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Let’s move on to think about what Cognitive Load Theory is not. It is not just feeding the brain with information – pouring information into the brain as if it’s a bath tub to be filled up. That is not what Cognitive Load Theory is.
So if that’s not what it is – what is it?
Cognitive Load Theory targets improvements in long-term memory in order to ‘free up’ working memory. It was developed in the 1980s by an Australian educational psychologist called John Sweller. His idea was that you have to long-term memory and working memory connected and the long-term memory has within it existing schema.
But as we go through life and especially as we’re learning we’re getting various stimuli and ideas which come to our attention. And in lessons at school for example learning will occur.
That learning will hopefully help us to build new schema or adapt existing schema. We remember these things in these existing schema.
But sadly sometimes we forget things. I say sadly, but it’s completely normal. So what do we have to do to try and make sure that our remembering of things in our long-term memory deals with that?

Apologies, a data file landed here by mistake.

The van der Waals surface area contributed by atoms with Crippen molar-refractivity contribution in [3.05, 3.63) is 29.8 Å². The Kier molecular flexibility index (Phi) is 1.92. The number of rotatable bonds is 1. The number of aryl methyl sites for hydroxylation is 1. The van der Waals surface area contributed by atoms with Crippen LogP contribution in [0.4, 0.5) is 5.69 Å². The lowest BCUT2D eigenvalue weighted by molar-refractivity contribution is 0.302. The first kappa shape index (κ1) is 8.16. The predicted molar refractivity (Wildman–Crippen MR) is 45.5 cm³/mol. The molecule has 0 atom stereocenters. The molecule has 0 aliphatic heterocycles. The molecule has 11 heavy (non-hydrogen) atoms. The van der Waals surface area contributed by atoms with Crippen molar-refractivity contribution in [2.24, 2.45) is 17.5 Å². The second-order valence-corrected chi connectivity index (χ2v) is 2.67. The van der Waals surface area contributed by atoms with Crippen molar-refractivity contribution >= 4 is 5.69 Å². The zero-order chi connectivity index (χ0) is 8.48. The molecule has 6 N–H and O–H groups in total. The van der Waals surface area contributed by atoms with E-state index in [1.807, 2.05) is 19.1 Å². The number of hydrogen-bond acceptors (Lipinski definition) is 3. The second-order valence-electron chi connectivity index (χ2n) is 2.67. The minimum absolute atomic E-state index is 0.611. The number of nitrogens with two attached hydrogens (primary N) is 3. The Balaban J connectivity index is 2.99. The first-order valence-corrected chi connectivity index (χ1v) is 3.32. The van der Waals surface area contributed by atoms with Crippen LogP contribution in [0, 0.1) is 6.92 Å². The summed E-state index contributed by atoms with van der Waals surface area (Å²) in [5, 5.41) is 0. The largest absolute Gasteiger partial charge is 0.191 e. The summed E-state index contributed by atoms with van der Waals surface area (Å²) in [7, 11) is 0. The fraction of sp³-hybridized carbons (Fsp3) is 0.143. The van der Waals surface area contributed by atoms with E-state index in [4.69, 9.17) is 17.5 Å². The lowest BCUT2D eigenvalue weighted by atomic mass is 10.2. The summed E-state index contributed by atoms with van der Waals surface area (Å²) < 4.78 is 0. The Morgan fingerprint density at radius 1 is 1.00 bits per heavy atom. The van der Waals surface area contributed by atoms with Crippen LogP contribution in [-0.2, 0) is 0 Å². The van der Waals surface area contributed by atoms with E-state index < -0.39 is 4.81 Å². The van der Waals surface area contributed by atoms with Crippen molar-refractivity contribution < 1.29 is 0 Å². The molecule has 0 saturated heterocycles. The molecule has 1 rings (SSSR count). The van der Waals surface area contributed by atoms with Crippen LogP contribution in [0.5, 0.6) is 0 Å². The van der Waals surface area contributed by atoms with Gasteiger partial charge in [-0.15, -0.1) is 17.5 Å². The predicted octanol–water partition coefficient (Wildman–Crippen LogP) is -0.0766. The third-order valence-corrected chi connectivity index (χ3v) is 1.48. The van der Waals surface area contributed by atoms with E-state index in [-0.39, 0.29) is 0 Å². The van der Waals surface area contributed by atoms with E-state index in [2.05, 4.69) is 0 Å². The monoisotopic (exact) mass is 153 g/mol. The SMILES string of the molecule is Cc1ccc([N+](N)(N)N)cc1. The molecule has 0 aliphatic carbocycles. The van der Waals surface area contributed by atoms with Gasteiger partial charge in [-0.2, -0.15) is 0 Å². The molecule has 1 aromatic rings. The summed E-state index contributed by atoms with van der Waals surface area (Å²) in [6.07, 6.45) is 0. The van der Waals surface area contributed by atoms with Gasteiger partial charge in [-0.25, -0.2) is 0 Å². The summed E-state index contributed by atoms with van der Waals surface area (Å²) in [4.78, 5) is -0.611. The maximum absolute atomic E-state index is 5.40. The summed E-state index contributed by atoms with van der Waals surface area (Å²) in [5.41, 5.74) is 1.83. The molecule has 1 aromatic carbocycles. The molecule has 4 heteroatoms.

We need to retrieve things. This a key idea in Cognitive Load Theory – the importance of retrieval.
Let’s look at Cognitive Load Theory in a little more detail. It concerns the working memory which can hold about seven things – or about seven pieces of information …But can only work on about 4 maybe 5 at a time.
So as we learn, we try and get new information from our working memory to include in someway or other in our long time memory. In the long-term memory the information is stored in schema. Schema can be quite random or well organized. And as teachers we try to make sure students have strong robust correct schema. The problem with this is that the working memory, because of its limitations can suffer…what we call ‘overload’.
The famous cartoon by Gary Larson shows this ‘Mr Osborne’: the boys is saying ‘may I be excused my brain is full’. This is because he’s experiencing overload.
It’s also known as extraneous load. This means that the working memory has too much information going into it at one time, and is struggling to cope. Learning is not going to be very effective when that happens.
So our role as teaches is to try to optimise that load to make sure that we’re producing information students that students need in such a way that they’re not going to be overloaded. But also that they’re going to receive the correct amount challenge in order to make sure they can use their working memory to store things in the long-term memory in robust schema.
Source video: David Didau, BBC, https://www.bbc.co.uk/teach/teacher-support/latest-theories-on-how-we-learn/zjwm92p